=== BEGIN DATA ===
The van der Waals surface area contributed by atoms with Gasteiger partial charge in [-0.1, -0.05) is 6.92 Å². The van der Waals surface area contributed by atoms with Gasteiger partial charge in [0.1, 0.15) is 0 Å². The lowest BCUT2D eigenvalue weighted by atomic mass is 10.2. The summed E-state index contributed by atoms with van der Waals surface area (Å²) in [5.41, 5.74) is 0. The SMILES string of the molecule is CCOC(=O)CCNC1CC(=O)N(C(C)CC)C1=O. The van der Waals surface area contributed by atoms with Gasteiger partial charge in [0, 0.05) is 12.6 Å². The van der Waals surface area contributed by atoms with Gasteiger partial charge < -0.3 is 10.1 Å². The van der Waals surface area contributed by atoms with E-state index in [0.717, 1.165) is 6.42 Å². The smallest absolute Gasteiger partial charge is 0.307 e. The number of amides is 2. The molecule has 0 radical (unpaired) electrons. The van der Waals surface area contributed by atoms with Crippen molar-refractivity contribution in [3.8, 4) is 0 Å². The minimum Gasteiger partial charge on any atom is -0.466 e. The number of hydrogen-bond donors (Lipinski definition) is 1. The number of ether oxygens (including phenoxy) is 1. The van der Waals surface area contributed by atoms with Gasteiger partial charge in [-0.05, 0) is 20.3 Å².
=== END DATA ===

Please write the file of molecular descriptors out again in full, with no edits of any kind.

The van der Waals surface area contributed by atoms with Gasteiger partial charge in [-0.1, -0.05) is 6.92 Å². The van der Waals surface area contributed by atoms with Gasteiger partial charge in [0.1, 0.15) is 0 Å². The lowest BCUT2D eigenvalue weighted by atomic mass is 10.2. The summed E-state index contributed by atoms with van der Waals surface area (Å²) in [5.41, 5.74) is 0. The SMILES string of the molecule is CCOC(=O)CCNC1CC(=O)N(C(C)CC)C1=O. The van der Waals surface area contributed by atoms with Gasteiger partial charge in [0, 0.05) is 12.6 Å². The van der Waals surface area contributed by atoms with Gasteiger partial charge < -0.3 is 10.1 Å². The van der Waals surface area contributed by atoms with E-state index in [0.717, 1.165) is 6.42 Å². The smallest absolute Gasteiger partial charge is 0.307 e. The number of amides is 2. The molecule has 0 radical (unpaired) electrons. The van der Waals surface area contributed by atoms with Crippen molar-refractivity contribution in [3.8, 4) is 0 Å². The minimum Gasteiger partial charge on any atom is -0.466 e. The number of hydrogen-bond donors (Lipinski definition) is 1. The number of ether oxygens (including phenoxy) is 1. The van der Waals surface area contributed by atoms with Gasteiger partial charge in [-0.05, 0) is 20.3 Å².